More than 100 new houses will be built in Wagga's rapidly-expanding northern suburbs following the approval of a four-stage subdivision.
Residents say the green light for a developer to subdivide land off Pine Gully Road at Gobbagombalin means the need for services, like shops and a school, is now greater than ever.
The subdivision, known as Estella Heights, promises 98 lots and is estimated to cost $2.94 million.
The application by Debbie Cox, director of subdivisions at Garry Cox Homes, was lodged in early February.
She said land opportunities in the city's north are driving this demand.
"This will give a lot more access to blocks for anybody who wishes to build," Mrs Cox said.
"Land access is driving the north ... the uni quite possibly has made an impact and the Bomen Industrial Hub is also a good draw card.
"But, the site is close to town and it's a lovely, friendly and quiet neighbourhood."
The future of the Estella shopping centre was pushed back into the spotlight last month when Wagga City Council approved a planning proposal for a larger development site.
Yet, the long-awaited supermarket and the proposed Estella school, to be situated on the southern end of the Charles Sturt University campus, are still both on the drawing board.
Mrs Cox did not believe that people were deterred from choosing to live in this area as a result of the uncertainty surrounding these developments.
However, she argued that the need for these facilities has become a necessity because the population continues to increase.
"I don't think it's impacting their choice but there's more desire to have these facilities," Mrs Cox said.
"There's a large population out there now and these types of facilities are needed."
Charles Sturt University student Demi Lawler moved from living on-campus to Estella about a year ago.
Like Mrs Cox, Ms Lawler said the amount of inquiry in this area suggests that people are not deterred by no shops in the near future.
"We need at least a general store for little essentials and a cafe over this way would do well too," she said.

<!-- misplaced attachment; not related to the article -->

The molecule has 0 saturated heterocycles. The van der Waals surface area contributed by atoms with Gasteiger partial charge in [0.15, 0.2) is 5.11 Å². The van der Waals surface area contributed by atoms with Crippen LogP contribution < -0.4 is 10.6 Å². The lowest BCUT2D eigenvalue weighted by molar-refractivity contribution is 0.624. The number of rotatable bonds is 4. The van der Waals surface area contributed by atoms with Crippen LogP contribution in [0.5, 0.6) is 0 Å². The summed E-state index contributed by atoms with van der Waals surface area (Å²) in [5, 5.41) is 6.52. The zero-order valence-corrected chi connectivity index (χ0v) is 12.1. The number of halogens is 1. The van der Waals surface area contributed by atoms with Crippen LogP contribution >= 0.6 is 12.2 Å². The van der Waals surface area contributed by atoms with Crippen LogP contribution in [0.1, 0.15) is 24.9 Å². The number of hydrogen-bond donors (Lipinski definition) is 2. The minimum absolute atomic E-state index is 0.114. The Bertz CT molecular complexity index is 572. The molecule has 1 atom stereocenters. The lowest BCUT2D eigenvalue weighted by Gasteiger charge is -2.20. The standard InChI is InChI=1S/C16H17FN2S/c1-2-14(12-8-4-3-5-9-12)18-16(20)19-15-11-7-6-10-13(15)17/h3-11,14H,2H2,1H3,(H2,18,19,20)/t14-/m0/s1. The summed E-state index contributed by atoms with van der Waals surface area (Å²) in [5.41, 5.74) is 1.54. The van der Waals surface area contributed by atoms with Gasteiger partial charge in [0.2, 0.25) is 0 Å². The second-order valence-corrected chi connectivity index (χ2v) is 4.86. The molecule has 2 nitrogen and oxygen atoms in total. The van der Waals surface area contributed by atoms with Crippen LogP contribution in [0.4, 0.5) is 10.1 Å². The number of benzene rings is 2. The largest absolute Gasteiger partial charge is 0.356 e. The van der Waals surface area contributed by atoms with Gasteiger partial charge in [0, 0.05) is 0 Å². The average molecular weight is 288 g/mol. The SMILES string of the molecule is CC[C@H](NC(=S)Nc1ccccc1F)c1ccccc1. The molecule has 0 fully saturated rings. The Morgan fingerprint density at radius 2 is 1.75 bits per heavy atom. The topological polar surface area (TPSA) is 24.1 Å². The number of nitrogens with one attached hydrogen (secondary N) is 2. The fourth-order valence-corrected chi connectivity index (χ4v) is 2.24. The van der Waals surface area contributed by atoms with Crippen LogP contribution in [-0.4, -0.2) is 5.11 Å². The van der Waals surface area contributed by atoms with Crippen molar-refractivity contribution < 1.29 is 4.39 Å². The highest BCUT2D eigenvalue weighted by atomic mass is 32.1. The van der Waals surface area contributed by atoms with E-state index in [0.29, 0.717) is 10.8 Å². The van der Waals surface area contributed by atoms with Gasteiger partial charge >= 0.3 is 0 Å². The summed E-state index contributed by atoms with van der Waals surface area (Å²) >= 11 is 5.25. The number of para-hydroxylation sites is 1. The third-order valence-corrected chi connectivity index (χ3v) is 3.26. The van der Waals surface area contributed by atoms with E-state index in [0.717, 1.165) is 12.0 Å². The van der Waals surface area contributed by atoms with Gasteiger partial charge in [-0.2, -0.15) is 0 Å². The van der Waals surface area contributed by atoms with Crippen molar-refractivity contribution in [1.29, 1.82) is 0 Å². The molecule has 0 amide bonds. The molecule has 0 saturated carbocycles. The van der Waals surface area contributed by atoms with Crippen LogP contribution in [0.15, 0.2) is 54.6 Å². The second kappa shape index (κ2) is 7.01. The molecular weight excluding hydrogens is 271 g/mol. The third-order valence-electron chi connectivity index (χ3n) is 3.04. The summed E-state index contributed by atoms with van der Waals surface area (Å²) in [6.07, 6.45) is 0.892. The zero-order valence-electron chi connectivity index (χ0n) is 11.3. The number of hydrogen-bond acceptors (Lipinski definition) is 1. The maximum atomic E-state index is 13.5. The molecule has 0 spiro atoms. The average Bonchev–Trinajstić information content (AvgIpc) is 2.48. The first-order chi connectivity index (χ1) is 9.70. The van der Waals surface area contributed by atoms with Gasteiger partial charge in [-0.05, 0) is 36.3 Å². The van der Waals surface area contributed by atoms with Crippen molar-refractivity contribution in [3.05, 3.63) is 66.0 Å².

"I think at the moment people are moving out here in the hopes there will be shops soon, but ... shops have been in the work for over four years, with no signs of them getting built anytime soon.
"There is definitely a need for more services ... however, people keep moving out here anyway."
James Whiteley built his Estella home in 2014 and said the lack of services on his side of the bridge would deter some people from choosing to build there.
"I think there would be people taking this into account with the new subdivision in Gobba compared to land elsewhere," he said.
"[Services] definitely comes into the picture when you're making that decision and particularly for older residents, having something that is close, local and easier to access.
"I definitely think there's a need already, prior to the subdivision, and an appetite for services."
Mr Whiteley said residents are "frustrated" about how the proposed developments have dragged on.
"A corner store would be beneficial, but I also think a proper shopping centre would be better and with the population growing, financially it would stack up I would've thought," he said.
The subdivision will be carried out over four stages, completing stages six to nine, and will allow for some dual occupancies.
Stage four is nearing completion at the site and the developers will be progressing to the final stage once approvals have been finalised.